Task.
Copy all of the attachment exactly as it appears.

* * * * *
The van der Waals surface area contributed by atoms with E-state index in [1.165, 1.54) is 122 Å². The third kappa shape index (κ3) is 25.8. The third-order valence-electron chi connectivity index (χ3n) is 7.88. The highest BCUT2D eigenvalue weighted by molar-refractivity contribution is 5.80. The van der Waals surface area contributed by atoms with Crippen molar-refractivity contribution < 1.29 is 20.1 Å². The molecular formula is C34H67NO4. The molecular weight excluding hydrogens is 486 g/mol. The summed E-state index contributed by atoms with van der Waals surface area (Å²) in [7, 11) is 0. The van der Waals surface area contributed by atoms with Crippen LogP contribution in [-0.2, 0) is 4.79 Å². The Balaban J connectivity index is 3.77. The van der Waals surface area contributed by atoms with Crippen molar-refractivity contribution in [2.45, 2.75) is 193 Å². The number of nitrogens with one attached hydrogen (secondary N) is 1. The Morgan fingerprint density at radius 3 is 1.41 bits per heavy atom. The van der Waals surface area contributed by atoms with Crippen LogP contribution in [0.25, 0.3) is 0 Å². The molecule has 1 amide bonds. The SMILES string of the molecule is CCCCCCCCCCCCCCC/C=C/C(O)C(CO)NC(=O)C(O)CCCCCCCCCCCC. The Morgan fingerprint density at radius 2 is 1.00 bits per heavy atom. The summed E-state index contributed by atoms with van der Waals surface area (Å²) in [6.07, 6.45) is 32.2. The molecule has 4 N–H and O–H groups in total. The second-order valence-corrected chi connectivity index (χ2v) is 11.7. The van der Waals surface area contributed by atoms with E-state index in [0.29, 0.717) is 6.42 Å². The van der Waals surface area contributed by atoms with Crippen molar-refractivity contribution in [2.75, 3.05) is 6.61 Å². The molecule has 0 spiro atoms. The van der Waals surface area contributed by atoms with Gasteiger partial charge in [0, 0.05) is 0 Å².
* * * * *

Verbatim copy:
The van der Waals surface area contributed by atoms with E-state index in [1.165, 1.54) is 122 Å². The third kappa shape index (κ3) is 25.8. The third-order valence-electron chi connectivity index (χ3n) is 7.88. The highest BCUT2D eigenvalue weighted by molar-refractivity contribution is 5.80. The van der Waals surface area contributed by atoms with Crippen molar-refractivity contribution < 1.29 is 20.1 Å². The molecular formula is C34H67NO4. The molecular weight excluding hydrogens is 486 g/mol. The summed E-state index contributed by atoms with van der Waals surface area (Å²) in [7, 11) is 0. The van der Waals surface area contributed by atoms with Crippen LogP contribution in [-0.2, 0) is 4.79 Å². The Balaban J connectivity index is 3.77. The van der Waals surface area contributed by atoms with Crippen molar-refractivity contribution in [2.45, 2.75) is 193 Å². The number of nitrogens with one attached hydrogen (secondary N) is 1. The Morgan fingerprint density at radius 3 is 1.41 bits per heavy atom. The van der Waals surface area contributed by atoms with Crippen LogP contribution in [0.25, 0.3) is 0 Å². The molecule has 1 amide bonds. The SMILES string of the molecule is CCCCCCCCCCCCCCC/C=C/C(O)C(CO)NC(=O)C(O)CCCCCCCCCCCC. The Morgan fingerprint density at radius 2 is 1.00 bits per heavy atom. The summed E-state index contributed by atoms with van der Waals surface area (Å²) in [6.07, 6.45) is 32.2. The molecule has 4 N–H and O–H groups in total. The second-order valence-corrected chi connectivity index (χ2v) is 11.7. The van der Waals surface area contributed by atoms with E-state index in [0.29, 0.717) is 6.42 Å². The van der Waals surface area contributed by atoms with Crippen molar-refractivity contribution in [2.75, 3.05) is 6.61 Å². The molecule has 0 spiro atoms. The van der Waals surface area contributed by atoms with Gasteiger partial charge in [0, 0.05) is 0 Å².